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Fianna Fáil propose law to make access to drugs for rare diseases 'fairer'


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ACCESS to drugs for rare diseases would be fairer under reforms proposed by Fianna Fáil, the party has claimed.

The Dáil is to debate a Bill put forward by Fianna Fáil TD John Brassil that would change the HSE’s current reimbursement process for so-called ‘orphan drugs’.

These are often expensive drugs that treat diseases that affect five people in 10,000 or less among the population.

Kerry TD, Mr Brassil, said reform of the system is overdue and argues that his Bill is a “credible solution to the ongoing crisis surrounding access to medicine for patients with rare diseases”.

He said that under the current reimbursement system there is no specific allowance for orphan drugs and as it stands pharmaceutical companies “are not even bothering to apply”.

He said: “What my bill is proposing is to look at it in a qualitative manner so that will allow the assessment of these drugs in a different manner.”

One example of a drug this could apply to is Spinraza which is for a rare degenerative neuromuscular condition, Spinal Muscular Atrophy.

Mayo TD Lisa Chambers said this drug is “extremely expensive given the small number of patients it will treat because it’s a rare disease".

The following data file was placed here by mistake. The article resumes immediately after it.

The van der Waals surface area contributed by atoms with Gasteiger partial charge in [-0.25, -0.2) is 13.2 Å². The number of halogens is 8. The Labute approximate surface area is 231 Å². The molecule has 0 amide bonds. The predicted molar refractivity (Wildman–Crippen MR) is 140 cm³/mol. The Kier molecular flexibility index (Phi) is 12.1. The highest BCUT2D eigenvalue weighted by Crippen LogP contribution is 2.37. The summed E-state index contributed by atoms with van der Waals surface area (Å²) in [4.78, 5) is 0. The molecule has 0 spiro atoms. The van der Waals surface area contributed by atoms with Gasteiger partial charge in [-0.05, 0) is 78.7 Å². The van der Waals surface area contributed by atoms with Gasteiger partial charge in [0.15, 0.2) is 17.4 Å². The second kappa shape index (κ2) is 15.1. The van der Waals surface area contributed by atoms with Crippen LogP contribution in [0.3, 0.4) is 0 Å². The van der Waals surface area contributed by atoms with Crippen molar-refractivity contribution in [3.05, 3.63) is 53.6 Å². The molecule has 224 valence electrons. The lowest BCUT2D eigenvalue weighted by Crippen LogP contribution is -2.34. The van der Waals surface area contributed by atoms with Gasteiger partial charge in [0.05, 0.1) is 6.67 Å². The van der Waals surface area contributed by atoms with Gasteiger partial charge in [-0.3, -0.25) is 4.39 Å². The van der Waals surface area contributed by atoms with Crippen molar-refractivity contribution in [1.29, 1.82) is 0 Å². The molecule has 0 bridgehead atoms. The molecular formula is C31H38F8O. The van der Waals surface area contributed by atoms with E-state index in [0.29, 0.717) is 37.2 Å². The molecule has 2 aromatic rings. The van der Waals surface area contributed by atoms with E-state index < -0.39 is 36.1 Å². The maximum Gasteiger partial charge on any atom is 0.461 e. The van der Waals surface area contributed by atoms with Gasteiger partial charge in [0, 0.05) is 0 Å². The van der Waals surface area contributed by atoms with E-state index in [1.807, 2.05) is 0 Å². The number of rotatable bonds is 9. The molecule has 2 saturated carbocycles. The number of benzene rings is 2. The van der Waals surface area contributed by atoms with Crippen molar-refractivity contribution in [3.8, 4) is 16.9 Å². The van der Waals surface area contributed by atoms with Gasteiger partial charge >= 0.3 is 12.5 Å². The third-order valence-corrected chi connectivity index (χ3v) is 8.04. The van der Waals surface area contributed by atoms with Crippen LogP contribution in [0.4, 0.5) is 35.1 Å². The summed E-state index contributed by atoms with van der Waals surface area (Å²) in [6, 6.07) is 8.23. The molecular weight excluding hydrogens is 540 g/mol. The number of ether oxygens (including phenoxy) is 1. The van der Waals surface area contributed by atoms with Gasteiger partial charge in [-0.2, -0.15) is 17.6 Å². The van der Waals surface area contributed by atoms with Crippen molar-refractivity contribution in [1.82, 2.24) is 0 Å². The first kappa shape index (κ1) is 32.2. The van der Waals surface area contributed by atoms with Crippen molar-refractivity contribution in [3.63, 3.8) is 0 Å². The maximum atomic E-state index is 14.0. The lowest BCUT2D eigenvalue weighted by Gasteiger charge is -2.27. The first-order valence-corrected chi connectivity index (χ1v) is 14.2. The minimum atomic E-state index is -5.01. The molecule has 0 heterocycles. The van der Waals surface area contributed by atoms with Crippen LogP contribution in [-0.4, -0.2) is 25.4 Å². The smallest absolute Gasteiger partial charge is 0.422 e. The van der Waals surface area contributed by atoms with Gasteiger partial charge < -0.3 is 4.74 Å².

But she said that for patients who need it, the only avenue open to them is to contact their local TD to seek their help.

Cork South-West TD Margaret Murphy O’Mahony argued that the Bill would “make the system fairer” and ensure people who need certain medicines don’t have to march outside Leinster House to get noticed.

Mr Brassil said the issue didn’t come up specifically in Confidence and Supply renewal talks between Fianna Fáil and Fine Gael.

He was asked if it is among priority legislation Fianna Fáil is seeking to pass under the agreement to extend the minority government’s time in office.

Mr Brassil said party leader Micheál Martin “has been very active on this particular issue right from the start of this Dáil term so yes he will be pushing this as hard as he can".

The Bill is due to be debated in the Dáil this evening.

Meanwhile, Fianna Fáil has demanded a Dáil debate on Ireland’s Brexit ‘plan B’ as the clock ticks down to the March 29 withdrawal date.

The party’s Brexit spokesperson Lisa Chambers claimed that the government has put all of its eggs in the basket of a deal being secured.

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“All of the projections for Budget 2019 are placed on the central case scenario that there will be a deal in place,” she said.

The opposition party has written to the business committee to request a debate on Brexit readiness “at the earliest opportunity”, however no debate has been scheduled with just days to go before the Christmas recess.

She has also called on Tanáiste Simon Coveney to appear before the Dáil to outline preparations for all outcomes, including for a no deal.

The Government needs to “outline to the Oireachtas and the citizens exactly what contingency planning has been done, what preparations are in place and what is plan B if we need to enact plan B”, she said.

Preparations for a crash out Brexit are being ramped up amid ongoing turmoil in the UK and Mr Coveney was expected to outline additional detail on Brexit preparedness at Cabinet today.

The Government will publish additional details of its contingencies on Thursday, with additional detail also expected from the European Commission this week.

Around 45 pieces of emergency legislation will be needed in the New Year if a cliff-edge Brexit looms in March.

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